One day while I was living on the streets last March, I encountered two men who, although they were strangers challenged with homelessness, went out of their way to 1. keep me out of jail, 2. help me find shelter and even 3. give me a job. Learn more about my unforgettable day discovering friends in strange places. After a brutal night of sleeplessness at a drop-in center (see No Chance In…-Part 7), I headed out to find a soup kitchen where I could get some breakfast. Using my booklet I was given at the drop-in center listing all of the places in the city to find free meals, I made my way to St. Bartholomew’s Church on 50th St between Park and Lexington Ave. St. Bart’s, as they like to call it, was a very popular place to eat. Read the full post>>>
A toothless, one-eyed man named Billy who lived on the streets offered me his last gift card. My own self-centeredness was assaulted by the reckless kindness of this stranger with a scruffy beard. Who was this man and why would he do this? I was learning lessons on true wealth and doing justice from what appeared to be the most unlikely of teachers during my week living on the streets of New York City. Talk about not being able to judge a book by it’s cover… In the book Just Mercy, author Bryan Stevenson says, “The opposite of poverty is not wealth; the opposite of poverty is justice. Poverty is not just the simple absence of wealth. Poverty is the social condition of being disfavored.” Being poor isn’t just being broke. Read the full post >>>
It was my third night living on the streets of New York City as a part of my spiritual pilgrimage. I walked up the stairs of the drop-in center called The Main Chance that was supposed to be a temporary oasis for those challenged with homelessness. I was exhausted from walking the streets. I hadn’t bathed in days and was hoping I could get a good night’s sleep and a hot shower. Unfortunately, The Main Chance turned out to be “no chance in…” At the top of the stairs I found an open room with women sitting in plastic chairs. I looked at them and felt uncomfortable, so I quickly looked away. These ladies had no privacy here and probably didn’t want some strange man gawking at them. I turned around and found the stairs up to the next level where the men are kept. Read the full post >>>
While I rested alongside many other people challenged with homelessness at Grand Central Station, I saw a mentally ill woman who wore white makeup like a mad clown. She had bright red lips and crazy eye makeup. She talked to herself and gestured with her hands to no one. How did she end up that way and was there any hope of escape from the torment of her own mind? Sadly, the streets can drive a person to madness…After panhandling that morning in the falling snow, I headed over to a drop-in center to see if they would allow me to sleep there that night. A drop-in center is like a shelter, but with chairs to sleep in instead of beds. I thought, “Anything has to be better than sleeping on a moving subway train.” I was dead wrong. Read the full post >>>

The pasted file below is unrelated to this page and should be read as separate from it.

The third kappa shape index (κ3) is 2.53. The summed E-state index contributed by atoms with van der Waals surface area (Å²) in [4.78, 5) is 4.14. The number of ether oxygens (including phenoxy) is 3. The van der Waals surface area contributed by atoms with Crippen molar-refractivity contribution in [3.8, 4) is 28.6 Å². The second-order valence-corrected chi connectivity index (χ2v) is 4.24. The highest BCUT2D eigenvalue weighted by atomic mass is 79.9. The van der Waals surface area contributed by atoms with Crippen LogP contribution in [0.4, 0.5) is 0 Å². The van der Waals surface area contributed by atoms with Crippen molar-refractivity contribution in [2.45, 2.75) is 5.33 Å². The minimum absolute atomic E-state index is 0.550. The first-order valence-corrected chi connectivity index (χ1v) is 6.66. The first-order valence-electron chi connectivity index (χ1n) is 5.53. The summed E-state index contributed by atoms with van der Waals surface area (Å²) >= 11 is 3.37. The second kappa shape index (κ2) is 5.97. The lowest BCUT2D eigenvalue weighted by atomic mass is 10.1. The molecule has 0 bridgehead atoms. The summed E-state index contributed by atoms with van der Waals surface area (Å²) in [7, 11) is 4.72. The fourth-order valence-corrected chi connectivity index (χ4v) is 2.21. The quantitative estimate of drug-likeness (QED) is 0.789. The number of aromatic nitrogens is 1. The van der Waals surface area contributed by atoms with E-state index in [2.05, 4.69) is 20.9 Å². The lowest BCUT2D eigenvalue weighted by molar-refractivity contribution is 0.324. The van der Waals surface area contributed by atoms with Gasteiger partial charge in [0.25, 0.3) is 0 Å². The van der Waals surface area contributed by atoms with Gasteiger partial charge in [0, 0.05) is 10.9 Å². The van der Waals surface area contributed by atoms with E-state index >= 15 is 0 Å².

"Too many bad days" said the former wall street businessman as he sat with his shoulders slumped, melted into that plastic folding chair, on the streets of NYC where he now makes his bed.
Too many bad days had left my friend of nearly 5 years in a void of nothingness that I had never seen in him before...
And this scares me.
The average life expectancy of someone dealing with homelessness is 47 years of age. 47!
Compared to the rest of us that are expected to live to the age of 77, those among us that are lacking a home live an astonishing 30 years less!
Obviously, it's not just the home itself that leads to this large of an age gap. Read the full post>>>
For me, this day is filled to the tip top of the cup with the expectation of all the good things that will happen as I go throughout the next 14 hours of my waking life.
The people that I will encounter, encourage, or at a minimum smile towards - which hopefully, in turn, will set off a life-giving smile inside of them as well.
The information that I will get to be a part of learning about, the relationships that I will deepen, the observations of the world that will continue to deepen who I am and how I process each day's happenings.
Like I said, good things. Hopeful things. Exciting things.
But, that's me.
Within all of that goodness, I am also very aware of the incredible hurt, pain, and weight that so many of my fellow people are waking up with (if they even were able to sleep at all under such a heaviness), the piles of baggage they are loading into their car or strapping to their back as they embark of the treachery of the point A to B, or C, or L of where this life drops them today. Read the full post>>>
As I panhandled, I had to keep brushing snow off of my sign so that people could read it. That caused my gloves to get wet which then started to freeze. By the 45-minute mark I was shaking with cold and my hands ached. The snow turned to sleet rain which got my jeans wet so I held my sign over my legs like a roof. I only made $2.00 and 50¢ in that hour. It was going to be a long day… Read the full post on Medium >>
That night I squeezed into a space narrower than a coffin, trying to get some desperately needed sleep. I was glad to escape the frigid temperatures outside, but felt uneasy with the strangeness of my surroundings. I hoped that no one would steal my boots while I slept. Each winter, about 700 homeless people in America die from hypothermia. About 35 people freeze to death each year in New York City where I serve. This is beyond tragic. Read the full post on Medium >>